EternalRocks network worm uses seven NSA hacking tools
22 May 2017 | 0
While no one is forgetting the WannaCry ransomware attack, it is likely we will be hearing a lot more about the alleged NSA-linked EternalBlue exploit and DoublePulsar backdoor, as it seems a wide range of bad guys have them in their toyboxes. At least one person is leveraging seven leaked NSA hacking tools for a new EternalRocks network worm.
EternalBlue and DoublePulsar
Malwarebytes believes WannaCry did not spread by a malicious spam email campaign, but by a scanning operation that searched for vulnerable public facing SMB ports, then used EternalBlue to get on the network and DoublePulsar to install the ransomware.
EternalBlue was part of the Shadow Brokers’ 14 April dump of NSA hacking tools. Almost immediately, since late April, sophisticated attackers started repackaging the EternalBlue exploit. Security firm Secdo reported that three weeks before the WannaCry attack, at least three different actors were “leveraging the NSA EternalBlue exploit to infect, install backdoors and exfiltrate user credentials in networks around the world, including the US.”
The attack leaves no trace; by spawning threads inside legitimate apps, to impersonate those apps, the attack can evade advanced next-gen antivirus solutions. The attacks, according to Secdo, “might pose a much bigger risk than WannaCry” as “many endpoints may still be compromised despite having installed the latest security patch.”
The security firm suggested one threat actor was stealing credentials using a Russian-based IP and another threat actor seemed to be using EternalBlue in opportunistic attacks to create a Chinese botnet.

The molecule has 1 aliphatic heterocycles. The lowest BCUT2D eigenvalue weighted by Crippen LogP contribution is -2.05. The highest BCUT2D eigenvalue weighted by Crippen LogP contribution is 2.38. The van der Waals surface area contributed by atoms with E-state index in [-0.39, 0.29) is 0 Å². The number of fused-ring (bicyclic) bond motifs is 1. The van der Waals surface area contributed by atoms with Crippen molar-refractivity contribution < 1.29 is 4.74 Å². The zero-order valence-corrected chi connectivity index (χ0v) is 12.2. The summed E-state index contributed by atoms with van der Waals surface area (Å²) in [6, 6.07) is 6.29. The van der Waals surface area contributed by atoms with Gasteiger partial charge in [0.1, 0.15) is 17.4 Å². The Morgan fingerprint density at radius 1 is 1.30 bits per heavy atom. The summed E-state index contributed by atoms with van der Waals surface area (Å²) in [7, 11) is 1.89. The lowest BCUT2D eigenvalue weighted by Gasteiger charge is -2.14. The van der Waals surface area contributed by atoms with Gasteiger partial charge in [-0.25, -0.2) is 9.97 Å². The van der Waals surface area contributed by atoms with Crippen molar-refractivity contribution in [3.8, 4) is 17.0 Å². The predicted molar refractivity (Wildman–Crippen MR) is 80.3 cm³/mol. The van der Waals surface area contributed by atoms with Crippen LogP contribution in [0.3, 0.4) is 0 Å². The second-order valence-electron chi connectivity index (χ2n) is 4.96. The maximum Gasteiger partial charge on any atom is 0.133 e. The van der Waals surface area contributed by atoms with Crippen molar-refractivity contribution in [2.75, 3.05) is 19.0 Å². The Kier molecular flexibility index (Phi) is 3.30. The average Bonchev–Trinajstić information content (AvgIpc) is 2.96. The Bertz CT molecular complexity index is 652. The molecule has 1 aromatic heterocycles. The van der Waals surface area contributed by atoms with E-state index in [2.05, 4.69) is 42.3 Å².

Secdo added: “Even if companies were able to block WannaCry and patch the SMB Windows exploit, a backdoor may persist and compromised credentials may be used to regain access.”
Security firm Proofpoint spotted an attack using EternalBlue and DoublePulsar to install a cryptocurrency mining botnet. This attack, which also began before WannaCry, may be larger in scale and may even have limited the spread of WannaCry “because this attack shuts down SMB networking to prevent further infections with other malware via that same vulnerability.” Every time Proofpoint exposed a lab box vulnerable to EternalBlue attacks, it was added to the cryptocurrency mining botnet within 20 minutes.
NSA hacking tools
Perhaps the most worrying news about attacks came from researcher Miroslav Stampar. It is the most worrying because the EternalRocks network worm does not just use EternalBlue and DoublePulsar like WannaCry did. Oh no, it uses seven different NSA hacking tools: EternalBlue, Eternalchampion, Eternalromance, Eternalsynergy, Doublepulsar, Architouch and SMBtouch.
Stampar learned of EternalRocks after it infected his SMB honeypot. Its original name was MicroBotMassiveNet, but EternalRocks is listed as a product name under Taskhost Properties. It disguises itself as WannaCry as if hoping to fool security researchers, yet it doesn’t drop ransomware. Instead, it seems to be gaining a foothold to launch future attacks.
During the first stage, EternalRocks installs TOR as a C&C communications channel. The second stage does not begin immediately; instead, the C&C server waits 24-hours before responding with shadowbrokers.zip. Stampar said the delayed downloader for the zipped file, which contains NSA hacking tools leaked by the Shadow Brokers, seems to be “a full scale cyber weapon”.
After that is unpacked, the EternalRocks worm begins scanning for open 445 ports on the Internet and pushes the first stage of the malware through payloads.
There is no kill switch like there was in WannaCry. Stampar told Bleeping Computer, “The worm is racing with administrators to infect machines before they patch. Once infected, he can weaponise any time he wants, no matter the late patch.”
The second stage of the infection currently has a detection rate of 45/61 on VirusTotal, but Stampar warned that EternalRocks was “going to be huge.”
He later added: “Matter of time when common malware through phishing bad guys will incorporate SMB exploits for synergistic attack. Then, we die”
— Miroslav Stampar (@stamparm) May 20, 2017
IDG News Service